Ultimate Fighting Championship (UFC) is bringing a bevy of “Prelims” fights to both UFC Fight Pass and FOX Sports 1 this weekend (Sat., March 4, 2017) when UFC 209: “Woodley vs. Thompson 2” storms T-Moblie Arena in Las Vegas, Nevada. MMAmania.com’s Patrick Stumberg kicks off the UFC 209 “Prelims” party with the second (and final) installment of a two-part undercard preview series below.
Has Tyron Woodley found the secret of Wonderboy’s power, or will Stephen Thompson take the belt away from the mucky-muck in the main event of UFC 209, which takes place this Saturday night (March 4, 2017) inside T-Mobile Arena in Las Vegas, Nevada? Indeed, it’s a Welterweight championship rematch this weekend as Woodley and Thompson do battle once more. The pair previously dueled in Nov. 2016 to a razor-thin majority draw that had the New York crowd on its feet.
Elsewhere on the pay-per-view (PPV) card, Khabib Nurmagomedov takes on Tony Ferguson in a hotly anticipated interim Lightweight title fight and top prospect Lando Vannata faces Muay Thai menace David Teymur. But, never mind the PPV main card, here’s the FOX Sports 1 “Prelims” undercard line up (check out the Fight Pass portion here).
265 lbs.: Marcin Tybura vs. Luis Henrique
Marcin Tybura (14-2) entered UFC as the reigning M-1 Heavyweight Champion, a title that failed to save him from losing a decision to Timothy Johnson in his debut. He quickly erased the memory of that loss by erasing most of Viktor Pesta’s memories via head kick four months later.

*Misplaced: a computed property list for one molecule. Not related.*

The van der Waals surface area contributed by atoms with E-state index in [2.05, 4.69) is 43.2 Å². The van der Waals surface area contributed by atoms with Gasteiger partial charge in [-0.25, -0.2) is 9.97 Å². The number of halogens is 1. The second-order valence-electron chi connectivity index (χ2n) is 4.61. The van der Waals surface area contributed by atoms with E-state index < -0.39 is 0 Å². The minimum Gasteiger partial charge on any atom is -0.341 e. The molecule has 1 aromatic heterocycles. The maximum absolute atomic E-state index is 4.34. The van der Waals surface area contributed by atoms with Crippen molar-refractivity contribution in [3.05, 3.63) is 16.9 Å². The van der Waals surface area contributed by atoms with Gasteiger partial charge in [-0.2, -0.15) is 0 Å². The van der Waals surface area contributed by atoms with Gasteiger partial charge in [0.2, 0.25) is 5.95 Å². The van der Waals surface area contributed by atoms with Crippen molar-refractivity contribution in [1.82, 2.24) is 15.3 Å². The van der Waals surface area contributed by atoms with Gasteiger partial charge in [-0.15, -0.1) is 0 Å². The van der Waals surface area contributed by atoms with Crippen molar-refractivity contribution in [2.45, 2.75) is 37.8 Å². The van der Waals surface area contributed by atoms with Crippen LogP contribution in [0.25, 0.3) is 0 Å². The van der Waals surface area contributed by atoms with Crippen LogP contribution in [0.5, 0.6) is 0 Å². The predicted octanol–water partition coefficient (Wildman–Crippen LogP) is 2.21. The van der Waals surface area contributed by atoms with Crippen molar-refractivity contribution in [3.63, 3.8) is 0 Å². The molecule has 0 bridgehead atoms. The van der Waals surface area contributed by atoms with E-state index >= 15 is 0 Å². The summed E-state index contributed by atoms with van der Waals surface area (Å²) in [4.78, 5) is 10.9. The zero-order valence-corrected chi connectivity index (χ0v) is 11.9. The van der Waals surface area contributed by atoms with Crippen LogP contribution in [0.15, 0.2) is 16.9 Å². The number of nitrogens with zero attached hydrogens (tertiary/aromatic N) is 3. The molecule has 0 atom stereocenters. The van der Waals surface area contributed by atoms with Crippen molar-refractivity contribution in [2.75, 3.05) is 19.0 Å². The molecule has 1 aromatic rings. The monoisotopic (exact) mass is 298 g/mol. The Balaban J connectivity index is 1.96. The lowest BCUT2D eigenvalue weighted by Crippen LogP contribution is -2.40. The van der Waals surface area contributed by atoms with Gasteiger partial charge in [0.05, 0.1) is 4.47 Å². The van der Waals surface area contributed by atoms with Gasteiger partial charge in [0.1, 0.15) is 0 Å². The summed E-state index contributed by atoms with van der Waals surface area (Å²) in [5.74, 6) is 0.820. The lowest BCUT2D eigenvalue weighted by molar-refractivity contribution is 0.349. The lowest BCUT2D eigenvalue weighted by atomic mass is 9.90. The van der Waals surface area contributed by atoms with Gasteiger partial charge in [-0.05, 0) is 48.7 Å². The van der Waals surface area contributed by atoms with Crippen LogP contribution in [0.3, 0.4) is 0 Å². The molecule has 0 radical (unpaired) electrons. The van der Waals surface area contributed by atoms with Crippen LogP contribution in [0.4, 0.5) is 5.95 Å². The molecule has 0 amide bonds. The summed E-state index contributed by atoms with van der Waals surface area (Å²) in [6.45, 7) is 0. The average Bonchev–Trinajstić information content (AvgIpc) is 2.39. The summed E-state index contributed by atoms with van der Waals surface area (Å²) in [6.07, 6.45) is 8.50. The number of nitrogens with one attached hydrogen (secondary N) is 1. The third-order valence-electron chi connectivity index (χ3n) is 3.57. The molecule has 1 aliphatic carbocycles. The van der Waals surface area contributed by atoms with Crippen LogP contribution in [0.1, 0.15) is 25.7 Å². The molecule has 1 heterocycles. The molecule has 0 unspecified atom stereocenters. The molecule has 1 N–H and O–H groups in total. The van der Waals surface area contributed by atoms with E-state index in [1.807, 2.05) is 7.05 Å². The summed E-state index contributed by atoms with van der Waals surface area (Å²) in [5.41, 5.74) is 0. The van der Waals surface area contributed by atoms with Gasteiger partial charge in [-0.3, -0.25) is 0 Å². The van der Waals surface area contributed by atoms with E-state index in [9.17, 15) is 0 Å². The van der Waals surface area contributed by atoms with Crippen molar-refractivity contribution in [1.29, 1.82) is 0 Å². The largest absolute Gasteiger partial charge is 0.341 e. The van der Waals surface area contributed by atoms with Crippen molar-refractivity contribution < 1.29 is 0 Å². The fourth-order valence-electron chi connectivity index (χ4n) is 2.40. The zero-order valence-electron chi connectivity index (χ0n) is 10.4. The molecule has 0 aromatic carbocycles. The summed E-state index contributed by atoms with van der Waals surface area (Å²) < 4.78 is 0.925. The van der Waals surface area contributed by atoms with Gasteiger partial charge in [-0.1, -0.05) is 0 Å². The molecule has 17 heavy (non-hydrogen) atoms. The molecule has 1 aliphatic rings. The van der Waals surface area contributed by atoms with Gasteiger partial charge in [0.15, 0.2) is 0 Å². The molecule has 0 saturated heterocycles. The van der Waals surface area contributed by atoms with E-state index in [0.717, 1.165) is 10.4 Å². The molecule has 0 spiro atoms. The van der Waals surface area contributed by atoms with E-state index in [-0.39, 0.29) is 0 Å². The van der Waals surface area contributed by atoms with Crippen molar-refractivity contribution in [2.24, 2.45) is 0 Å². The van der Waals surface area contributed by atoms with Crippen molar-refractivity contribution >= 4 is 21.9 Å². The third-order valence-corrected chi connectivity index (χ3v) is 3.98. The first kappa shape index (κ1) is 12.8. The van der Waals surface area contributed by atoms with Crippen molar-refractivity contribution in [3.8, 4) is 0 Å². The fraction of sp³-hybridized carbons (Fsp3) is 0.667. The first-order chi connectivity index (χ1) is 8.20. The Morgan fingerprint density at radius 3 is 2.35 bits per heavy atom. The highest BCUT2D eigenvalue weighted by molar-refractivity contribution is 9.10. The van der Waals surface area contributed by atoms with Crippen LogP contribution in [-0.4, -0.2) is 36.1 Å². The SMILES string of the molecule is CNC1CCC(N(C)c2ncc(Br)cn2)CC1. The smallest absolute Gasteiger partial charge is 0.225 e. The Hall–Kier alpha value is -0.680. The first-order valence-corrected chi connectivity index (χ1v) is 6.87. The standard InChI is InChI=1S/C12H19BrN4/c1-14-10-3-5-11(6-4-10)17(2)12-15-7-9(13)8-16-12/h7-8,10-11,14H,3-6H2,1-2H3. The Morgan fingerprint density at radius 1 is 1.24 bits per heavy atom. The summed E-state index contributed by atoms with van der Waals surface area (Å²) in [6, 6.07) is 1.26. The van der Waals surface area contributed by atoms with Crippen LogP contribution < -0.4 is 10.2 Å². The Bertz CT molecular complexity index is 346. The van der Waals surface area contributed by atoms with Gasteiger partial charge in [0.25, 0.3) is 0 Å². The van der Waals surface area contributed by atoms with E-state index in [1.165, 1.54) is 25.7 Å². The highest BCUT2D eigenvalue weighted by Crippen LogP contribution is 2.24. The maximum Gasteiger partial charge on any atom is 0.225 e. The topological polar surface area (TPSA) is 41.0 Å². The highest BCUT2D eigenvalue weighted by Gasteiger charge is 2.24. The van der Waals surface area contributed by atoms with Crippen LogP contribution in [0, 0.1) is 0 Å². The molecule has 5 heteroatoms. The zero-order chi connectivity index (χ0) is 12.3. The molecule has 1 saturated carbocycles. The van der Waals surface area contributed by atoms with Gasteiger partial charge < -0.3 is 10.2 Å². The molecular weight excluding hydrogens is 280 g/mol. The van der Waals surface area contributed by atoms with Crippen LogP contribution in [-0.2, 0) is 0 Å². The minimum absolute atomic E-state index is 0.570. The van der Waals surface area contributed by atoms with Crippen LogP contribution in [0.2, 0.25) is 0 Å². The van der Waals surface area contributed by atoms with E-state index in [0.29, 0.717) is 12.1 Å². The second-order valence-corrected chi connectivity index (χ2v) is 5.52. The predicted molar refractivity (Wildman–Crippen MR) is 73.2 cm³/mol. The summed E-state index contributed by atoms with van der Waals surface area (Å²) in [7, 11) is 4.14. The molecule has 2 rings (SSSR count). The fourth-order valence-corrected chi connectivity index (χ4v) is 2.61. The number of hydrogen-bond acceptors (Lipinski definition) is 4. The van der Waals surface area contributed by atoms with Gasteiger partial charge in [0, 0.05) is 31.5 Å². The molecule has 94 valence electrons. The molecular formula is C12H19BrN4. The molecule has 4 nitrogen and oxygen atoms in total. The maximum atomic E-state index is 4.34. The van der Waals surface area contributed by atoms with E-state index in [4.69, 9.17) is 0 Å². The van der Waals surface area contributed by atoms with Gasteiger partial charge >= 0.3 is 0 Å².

Tybura, who was pulled from a bout at UFC 208 at the last minute by New York State Athletic Commission (NYSAC), has earned six wins each by knockout and submission.
Luis Henrique (10-2) saw a six-fight win streak go up in smoke in his Octagon debut, a brutal knockout loss to blue-chip prospect Francis Ngannou. He has since asserted himself as a prospect in his own right with submissions of Dmitry Smolyakov and Christian Colombo.
It’s difficult to get a good read on this fight for the sole reason that Henrique’s UFC competition has fluctuated between extremes. Ngannou is obviously a monster, but Smolyakov is atrocious and Colombo only managed a draw against Jarjis freaking Danho. Considering that “KLB” spent a good chunk of his pre-UFC days at 205, we literally have no point of reference for how he’ll fare against a solid, bottom-of-the-top-20 Heavyweight like Tybura.